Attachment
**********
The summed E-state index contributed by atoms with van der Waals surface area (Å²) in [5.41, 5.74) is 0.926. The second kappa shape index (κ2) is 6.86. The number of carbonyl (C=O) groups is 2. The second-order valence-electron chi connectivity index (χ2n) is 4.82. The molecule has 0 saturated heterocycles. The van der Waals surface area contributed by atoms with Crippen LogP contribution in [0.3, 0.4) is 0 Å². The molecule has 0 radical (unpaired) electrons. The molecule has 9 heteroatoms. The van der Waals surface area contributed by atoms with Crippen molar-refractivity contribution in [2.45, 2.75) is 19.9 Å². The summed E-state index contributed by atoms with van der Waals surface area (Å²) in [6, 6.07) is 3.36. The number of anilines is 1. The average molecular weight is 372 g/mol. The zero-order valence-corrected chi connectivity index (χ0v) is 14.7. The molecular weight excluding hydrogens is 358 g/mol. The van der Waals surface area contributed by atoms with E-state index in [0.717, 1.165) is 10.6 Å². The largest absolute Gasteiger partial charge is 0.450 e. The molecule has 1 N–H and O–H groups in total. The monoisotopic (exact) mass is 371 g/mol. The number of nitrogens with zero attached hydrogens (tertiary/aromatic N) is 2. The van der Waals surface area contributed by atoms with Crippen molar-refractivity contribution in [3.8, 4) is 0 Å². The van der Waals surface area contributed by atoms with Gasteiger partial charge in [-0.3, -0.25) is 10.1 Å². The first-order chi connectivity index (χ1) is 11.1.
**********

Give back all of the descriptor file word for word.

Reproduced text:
The summed E-state index contributed by atoms with van der Waals surface area (Å²) in [5.41, 5.74) is 0.926. The second kappa shape index (κ2) is 6.86. The number of carbonyl (C=O) groups is 2. The second-order valence-electron chi connectivity index (χ2n) is 4.82. The molecule has 0 saturated heterocycles. The van der Waals surface area contributed by atoms with Crippen LogP contribution in [0.3, 0.4) is 0 Å². The molecule has 0 radical (unpaired) electrons. The molecule has 9 heteroatoms. The van der Waals surface area contributed by atoms with Crippen molar-refractivity contribution in [2.45, 2.75) is 19.9 Å². The summed E-state index contributed by atoms with van der Waals surface area (Å²) in [6, 6.07) is 3.36. The number of anilines is 1. The average molecular weight is 372 g/mol. The zero-order valence-corrected chi connectivity index (χ0v) is 14.7. The molecular weight excluding hydrogens is 358 g/mol. The van der Waals surface area contributed by atoms with E-state index in [0.717, 1.165) is 10.6 Å². The largest absolute Gasteiger partial charge is 0.450 e. The molecule has 1 N–H and O–H groups in total. The monoisotopic (exact) mass is 371 g/mol. The number of nitrogens with zero attached hydrogens (tertiary/aromatic N) is 2. The van der Waals surface area contributed by atoms with Crippen molar-refractivity contribution in [3.8, 4) is 0 Å². The van der Waals surface area contributed by atoms with Gasteiger partial charge in [-0.3, -0.25) is 10.1 Å². The first-order chi connectivity index (χ1) is 11.1.